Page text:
Copyright 2014 Theresa Harvard Johnson
As a little girl, I didn’t have many heroes.
But like the generations before us we tend to admire people who, for whatever reason, spoke life and hope into our circumstances, described the societal highs and lows that defined culture and gave rise to revolutions. Maya Angelou, right alongside her deeply contrasting counterpart and fictional character – Nancy Drew, was one of those people to me. They rested in my "Writer's Hall of Fame" right next to poets Georgia Johnson and Margaret Walker.
As a little girl I dreamed passionately of being a writer. In my play time I was a successful “investigative news reporter and poet” all at the same time. I was also black. Even at 11 years old I understood what that meant in the deep south, and in a household with parents who had survived the Civil Rights Movement and were getting used to not having to drink from “colored only water fountains” and ride in the back seat of the city bus. Their stories are forever engraved in my memory.
As I type this, I am fondly reminded of my old poetry books full of comments and notes sitting on the shelves behind me that taught history better than history books; that told stories broader than novels; and that spoke for my mother and father’s generation in a way that no documentary ever could. The truth of poets like Maya Angelou flow from the heart of passionate storytellers, those who understand what it means to “have voice” and “be heard.”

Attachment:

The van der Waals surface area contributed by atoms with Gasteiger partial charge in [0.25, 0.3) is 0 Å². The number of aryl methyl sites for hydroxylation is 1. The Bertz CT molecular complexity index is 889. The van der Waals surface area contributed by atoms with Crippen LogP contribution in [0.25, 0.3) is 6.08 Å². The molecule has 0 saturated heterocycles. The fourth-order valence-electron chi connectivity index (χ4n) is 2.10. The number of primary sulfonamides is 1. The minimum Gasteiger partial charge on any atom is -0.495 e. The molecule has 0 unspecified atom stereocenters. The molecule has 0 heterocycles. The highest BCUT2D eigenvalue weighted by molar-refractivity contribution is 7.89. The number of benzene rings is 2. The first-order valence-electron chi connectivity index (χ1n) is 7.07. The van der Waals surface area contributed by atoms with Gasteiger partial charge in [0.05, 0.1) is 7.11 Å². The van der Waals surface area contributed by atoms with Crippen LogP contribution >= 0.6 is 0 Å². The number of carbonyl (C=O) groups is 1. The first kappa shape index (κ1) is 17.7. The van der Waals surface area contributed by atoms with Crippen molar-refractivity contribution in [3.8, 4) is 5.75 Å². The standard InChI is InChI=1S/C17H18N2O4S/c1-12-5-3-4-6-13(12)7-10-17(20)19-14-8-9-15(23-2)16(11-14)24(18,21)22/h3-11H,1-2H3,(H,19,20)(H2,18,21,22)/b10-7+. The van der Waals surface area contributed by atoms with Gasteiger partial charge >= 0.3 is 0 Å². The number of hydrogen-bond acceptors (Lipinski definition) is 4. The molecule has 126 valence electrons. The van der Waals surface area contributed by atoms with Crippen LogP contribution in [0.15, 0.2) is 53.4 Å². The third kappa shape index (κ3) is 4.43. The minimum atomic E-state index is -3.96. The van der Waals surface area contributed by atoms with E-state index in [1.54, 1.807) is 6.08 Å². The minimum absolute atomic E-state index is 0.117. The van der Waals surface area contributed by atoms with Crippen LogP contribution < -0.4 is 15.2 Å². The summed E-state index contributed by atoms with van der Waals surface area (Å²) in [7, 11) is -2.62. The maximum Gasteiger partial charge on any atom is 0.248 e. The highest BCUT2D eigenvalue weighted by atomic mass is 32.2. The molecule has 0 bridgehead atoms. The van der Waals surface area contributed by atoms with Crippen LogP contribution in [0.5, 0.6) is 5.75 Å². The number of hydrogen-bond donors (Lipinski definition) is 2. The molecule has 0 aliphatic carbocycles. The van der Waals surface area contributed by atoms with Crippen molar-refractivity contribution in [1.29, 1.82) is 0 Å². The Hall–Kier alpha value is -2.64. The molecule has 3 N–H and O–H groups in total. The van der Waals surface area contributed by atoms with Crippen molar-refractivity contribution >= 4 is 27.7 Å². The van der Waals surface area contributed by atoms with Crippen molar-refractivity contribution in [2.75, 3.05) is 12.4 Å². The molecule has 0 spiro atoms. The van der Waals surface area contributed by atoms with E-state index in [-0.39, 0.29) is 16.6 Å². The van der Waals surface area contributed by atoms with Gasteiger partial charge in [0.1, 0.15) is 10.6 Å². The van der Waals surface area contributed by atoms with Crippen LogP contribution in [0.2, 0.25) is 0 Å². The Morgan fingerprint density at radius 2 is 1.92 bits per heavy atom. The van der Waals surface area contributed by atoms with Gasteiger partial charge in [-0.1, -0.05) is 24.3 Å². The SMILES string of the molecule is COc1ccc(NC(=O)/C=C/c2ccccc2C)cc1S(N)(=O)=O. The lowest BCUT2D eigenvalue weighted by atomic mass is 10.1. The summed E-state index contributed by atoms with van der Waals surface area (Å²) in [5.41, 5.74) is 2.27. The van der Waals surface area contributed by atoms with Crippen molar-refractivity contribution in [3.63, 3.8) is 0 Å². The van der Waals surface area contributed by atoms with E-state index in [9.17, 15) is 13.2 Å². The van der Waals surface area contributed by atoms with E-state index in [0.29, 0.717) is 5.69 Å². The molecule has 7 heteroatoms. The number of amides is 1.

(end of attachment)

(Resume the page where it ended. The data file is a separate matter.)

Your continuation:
Maya Angelou understood what it meant to speak in your own voice, and be heard by those who cared to hear.
I remember the first time one of my middle school teachers recited, “And Still I Rise…” It became an anthem for this young girl with an “identity crises” erupting in her soul – before she really knew her identity in God. It became an anthem to my inner and outward beauty that flowed way beyond the images in Ebony and Cosmopolitan Magazine or from the recently launched mesmerizing images from MTV. My friends and I had a new reason to gather together in our rooms and imagine a “glorious future.”
I miss those days when we’d list the names of the boys we wanted to marry, and the kinds of houses we would own and cars we’d drive, and the number of children we’d have when we grew up. All that dreamin’ seems like a lifetime ago. But when you would open one of Maya Angelou’s poetry books, you’d be reminded of those days… that innocence.
Yes, we were children. Perhaps, nerds…but we were children who read books, children who loved to write and children who grew to love poetry and spoken word in a way similar to how boys in our neighborhood liked to beat-box and rap on the corner in hot Georgia summers; and how my sisters and brother loved to participate in the neighborhood Soul Train line with their battery powered boom boxes sitting on the sidewalk.
Maya Angelou reminded me of those times.
In my college years her book, I Know Why the Caged Bird Sings, was required reading. As an 18-year-old impressionable young woman finding her way, I gained some “class” through reading this book. I learned the importance of honoring myself and the depth behind what respect really looks like – true respect in which you appreciate what others have endured and value leaving a worthy legacy that many others might follow. Though I never met her, her writings met me in my maturation and growth.
Maya Angelou inspired me to be fierce and courageous. She was my silent, unlikely heroine in the midst of my own personal Good-Times-Cosby Show-Contrasting-Nancy-Drew coming-of-age saga. I am sure she was such to so many others, in her own way – especially women and especially poets.
Dr. Maya Angelou, thank you for your voice. Truly, you will be missed - 1928-2014.
Last Updated: 06 April 2017